There is something magical about the bonds made at summer camp. Having that shared experience of living together, working as a team, and problem solving together forms such a tight bond. For me, personally, the beautiful part of those relationships were that many of them were shared with out of town friends. We would hug each other goodbye, sobbing, at the end of each summer; and would arrange phone calls and send letters, then eventually that turned into AIM chats, and emails, and now we know that technology makes it so easy to keep in touch with non-local friends. My daughter has good friends that we get to see in New Orleans and Atlanta (as well as many other cities in the southeast), and that also visit her when they are in town! The girls pick up as if they were together the week prior, and laugh and share stories about their magical summer adventures. I know this is true, because at 43, some of my closest friends are the ones I met at camp in the 90s. Even if we did not live in the same city, or even go to the same college, our friendships are so strong and have lasted decades! Most of the bridesmaids in my wedding were camp friends; they are forever friends. The icing on the cake is when my daughter becomes friends with MY friends’ kids at camp. It fills my heart.
Good for the rest of us at home
When I tell people that my children go to sleep away camp, the responses I get are always such a wide range of reactions. Many are so impressed, many are jealous (as their kids won’t go), and many are just shocked that my husband and I decided this was something we will prioritize. People have said to me that they can’t live a breath without their children. Don’t think that I am cold-hearted and function like normal while camp is in session! I get it – I feel that way, too! But that is exactly WHY my family believes in sleepaway camp. Part of the gift we give our kids is the chance to enjoy being a kid and also learning how to be a kid on their OWN (with friends and the guidance of well trained counselors and staff). It also gives us a chance to focus on the kids at home (ours are younger and often fall at the mercy of the older kids’ schedules), and it allows my husband and I to have adult time. While we are still a few years out from all our kids being at sleepaway camp, we find that we have more time for us with older kids away. The gift we ALL get is that we learn how to branch out and be stronger – together or apart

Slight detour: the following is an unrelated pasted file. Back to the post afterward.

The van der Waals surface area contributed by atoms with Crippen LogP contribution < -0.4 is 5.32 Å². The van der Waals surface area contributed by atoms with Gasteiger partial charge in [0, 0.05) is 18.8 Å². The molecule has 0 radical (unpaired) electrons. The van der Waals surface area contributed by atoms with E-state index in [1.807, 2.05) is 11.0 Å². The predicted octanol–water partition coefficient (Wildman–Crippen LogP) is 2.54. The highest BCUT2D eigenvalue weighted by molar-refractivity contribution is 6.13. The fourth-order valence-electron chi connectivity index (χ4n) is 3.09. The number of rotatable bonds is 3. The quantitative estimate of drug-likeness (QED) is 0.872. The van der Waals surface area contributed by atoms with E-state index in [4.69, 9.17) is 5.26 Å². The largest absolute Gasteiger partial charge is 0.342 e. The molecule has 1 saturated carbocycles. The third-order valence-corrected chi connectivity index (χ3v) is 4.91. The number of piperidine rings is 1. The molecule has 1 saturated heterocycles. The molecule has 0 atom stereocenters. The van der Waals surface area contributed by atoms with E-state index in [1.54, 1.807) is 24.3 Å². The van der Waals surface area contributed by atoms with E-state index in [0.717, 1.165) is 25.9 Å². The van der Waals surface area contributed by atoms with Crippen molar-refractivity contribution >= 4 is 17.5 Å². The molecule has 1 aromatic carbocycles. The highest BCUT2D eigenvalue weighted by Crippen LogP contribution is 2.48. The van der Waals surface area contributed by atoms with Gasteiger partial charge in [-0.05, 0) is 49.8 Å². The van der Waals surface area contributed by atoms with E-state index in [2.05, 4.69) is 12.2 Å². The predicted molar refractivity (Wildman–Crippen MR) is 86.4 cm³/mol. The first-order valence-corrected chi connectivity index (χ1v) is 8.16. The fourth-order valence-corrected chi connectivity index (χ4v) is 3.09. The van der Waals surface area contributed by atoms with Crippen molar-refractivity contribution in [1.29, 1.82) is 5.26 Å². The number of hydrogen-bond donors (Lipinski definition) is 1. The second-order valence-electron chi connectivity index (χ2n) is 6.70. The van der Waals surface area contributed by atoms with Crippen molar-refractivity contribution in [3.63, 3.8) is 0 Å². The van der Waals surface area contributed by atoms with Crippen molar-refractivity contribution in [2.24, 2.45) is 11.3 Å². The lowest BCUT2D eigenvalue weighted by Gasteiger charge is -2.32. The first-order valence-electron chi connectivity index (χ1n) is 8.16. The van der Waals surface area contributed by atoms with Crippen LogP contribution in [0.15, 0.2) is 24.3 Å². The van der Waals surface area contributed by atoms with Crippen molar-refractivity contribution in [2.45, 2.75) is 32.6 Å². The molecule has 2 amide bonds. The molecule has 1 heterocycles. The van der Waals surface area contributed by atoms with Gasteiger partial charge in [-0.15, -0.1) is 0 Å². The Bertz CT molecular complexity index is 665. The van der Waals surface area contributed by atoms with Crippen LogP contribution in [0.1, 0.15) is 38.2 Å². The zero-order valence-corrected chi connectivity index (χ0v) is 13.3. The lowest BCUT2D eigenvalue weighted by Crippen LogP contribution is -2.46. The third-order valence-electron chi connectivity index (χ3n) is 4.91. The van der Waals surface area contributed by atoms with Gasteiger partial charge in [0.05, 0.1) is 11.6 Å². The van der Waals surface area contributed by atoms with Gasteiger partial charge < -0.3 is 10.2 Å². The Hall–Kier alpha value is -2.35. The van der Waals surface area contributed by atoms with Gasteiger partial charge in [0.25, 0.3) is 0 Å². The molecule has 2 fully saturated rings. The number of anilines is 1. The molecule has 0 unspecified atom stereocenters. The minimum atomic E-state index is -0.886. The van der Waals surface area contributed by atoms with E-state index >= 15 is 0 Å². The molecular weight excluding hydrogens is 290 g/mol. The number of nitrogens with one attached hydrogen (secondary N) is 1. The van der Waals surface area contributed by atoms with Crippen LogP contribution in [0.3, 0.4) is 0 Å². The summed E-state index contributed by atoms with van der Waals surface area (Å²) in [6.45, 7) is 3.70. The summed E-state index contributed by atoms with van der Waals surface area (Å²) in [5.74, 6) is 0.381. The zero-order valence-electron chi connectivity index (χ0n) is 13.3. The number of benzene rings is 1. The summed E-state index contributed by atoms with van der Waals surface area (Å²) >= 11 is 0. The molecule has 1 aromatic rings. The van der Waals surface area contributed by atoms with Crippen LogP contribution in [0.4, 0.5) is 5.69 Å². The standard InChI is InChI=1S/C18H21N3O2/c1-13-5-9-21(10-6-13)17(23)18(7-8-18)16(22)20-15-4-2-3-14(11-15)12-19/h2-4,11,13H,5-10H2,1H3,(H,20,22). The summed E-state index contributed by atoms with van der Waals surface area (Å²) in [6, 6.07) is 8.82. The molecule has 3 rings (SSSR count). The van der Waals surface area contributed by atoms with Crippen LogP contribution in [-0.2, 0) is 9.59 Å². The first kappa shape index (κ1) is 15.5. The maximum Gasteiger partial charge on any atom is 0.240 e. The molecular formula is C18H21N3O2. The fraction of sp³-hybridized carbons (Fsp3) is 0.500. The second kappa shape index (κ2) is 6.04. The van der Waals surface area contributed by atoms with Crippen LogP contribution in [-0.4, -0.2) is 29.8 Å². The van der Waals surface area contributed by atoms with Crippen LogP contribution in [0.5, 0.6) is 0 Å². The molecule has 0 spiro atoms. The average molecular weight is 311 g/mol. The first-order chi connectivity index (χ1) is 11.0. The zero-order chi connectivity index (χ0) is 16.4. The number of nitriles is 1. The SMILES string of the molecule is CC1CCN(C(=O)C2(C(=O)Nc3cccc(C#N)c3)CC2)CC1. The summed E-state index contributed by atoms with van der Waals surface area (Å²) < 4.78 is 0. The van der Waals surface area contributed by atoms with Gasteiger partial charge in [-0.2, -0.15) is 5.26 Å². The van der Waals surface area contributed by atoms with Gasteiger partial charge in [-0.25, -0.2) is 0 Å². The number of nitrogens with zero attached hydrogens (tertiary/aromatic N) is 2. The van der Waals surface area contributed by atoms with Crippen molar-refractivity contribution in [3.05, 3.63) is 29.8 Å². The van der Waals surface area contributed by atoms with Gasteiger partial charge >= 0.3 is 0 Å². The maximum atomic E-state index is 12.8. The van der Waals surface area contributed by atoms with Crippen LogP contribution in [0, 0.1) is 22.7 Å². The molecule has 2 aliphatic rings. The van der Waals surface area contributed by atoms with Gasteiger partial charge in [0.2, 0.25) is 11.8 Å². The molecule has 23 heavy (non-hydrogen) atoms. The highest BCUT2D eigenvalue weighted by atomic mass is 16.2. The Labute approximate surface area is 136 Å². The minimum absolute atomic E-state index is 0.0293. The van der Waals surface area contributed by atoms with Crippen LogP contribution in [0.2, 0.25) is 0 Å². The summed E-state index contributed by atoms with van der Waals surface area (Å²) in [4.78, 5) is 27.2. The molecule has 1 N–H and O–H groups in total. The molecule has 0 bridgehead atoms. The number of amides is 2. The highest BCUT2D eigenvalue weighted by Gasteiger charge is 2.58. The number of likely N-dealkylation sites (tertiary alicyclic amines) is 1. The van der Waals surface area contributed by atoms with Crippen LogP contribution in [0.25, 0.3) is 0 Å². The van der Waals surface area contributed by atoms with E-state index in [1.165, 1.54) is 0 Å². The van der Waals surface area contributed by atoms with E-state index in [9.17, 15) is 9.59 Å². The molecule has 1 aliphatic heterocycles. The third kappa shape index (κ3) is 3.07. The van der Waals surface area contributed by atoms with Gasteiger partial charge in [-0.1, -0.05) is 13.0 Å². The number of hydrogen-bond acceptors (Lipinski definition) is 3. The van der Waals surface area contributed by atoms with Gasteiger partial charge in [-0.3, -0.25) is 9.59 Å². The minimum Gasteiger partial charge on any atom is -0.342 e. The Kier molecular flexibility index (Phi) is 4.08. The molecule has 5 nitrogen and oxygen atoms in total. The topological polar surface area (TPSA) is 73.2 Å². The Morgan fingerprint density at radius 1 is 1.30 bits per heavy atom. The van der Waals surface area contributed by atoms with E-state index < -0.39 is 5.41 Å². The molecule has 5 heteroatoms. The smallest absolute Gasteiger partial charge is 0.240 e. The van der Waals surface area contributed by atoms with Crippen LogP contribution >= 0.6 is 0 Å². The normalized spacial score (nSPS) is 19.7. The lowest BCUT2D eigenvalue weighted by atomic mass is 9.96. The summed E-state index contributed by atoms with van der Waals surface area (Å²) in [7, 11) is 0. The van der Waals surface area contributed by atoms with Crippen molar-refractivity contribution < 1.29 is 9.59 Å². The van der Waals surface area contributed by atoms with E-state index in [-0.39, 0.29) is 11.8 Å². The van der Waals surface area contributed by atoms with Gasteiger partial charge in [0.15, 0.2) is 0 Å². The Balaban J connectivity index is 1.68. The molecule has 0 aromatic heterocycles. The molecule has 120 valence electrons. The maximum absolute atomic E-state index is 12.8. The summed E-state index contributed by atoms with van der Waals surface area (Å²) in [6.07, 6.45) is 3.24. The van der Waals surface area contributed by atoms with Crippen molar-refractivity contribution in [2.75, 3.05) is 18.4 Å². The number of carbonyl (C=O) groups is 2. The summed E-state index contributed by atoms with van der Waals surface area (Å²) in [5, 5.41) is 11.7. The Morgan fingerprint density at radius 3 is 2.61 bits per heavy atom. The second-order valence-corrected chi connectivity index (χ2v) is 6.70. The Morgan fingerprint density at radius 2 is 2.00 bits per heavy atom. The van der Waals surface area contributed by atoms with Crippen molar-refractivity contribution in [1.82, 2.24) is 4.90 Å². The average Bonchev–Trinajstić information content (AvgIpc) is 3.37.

While summer is only a few weeks in, if you hear of any sleep away camps that may be something of interest to your child – don’t shy away from it! It is a lifelong gift that keeps on giving. And if you need me the next few weeks, I will be busy refreshing the camp app on my phone looking for pics of my kiddo at her summer home.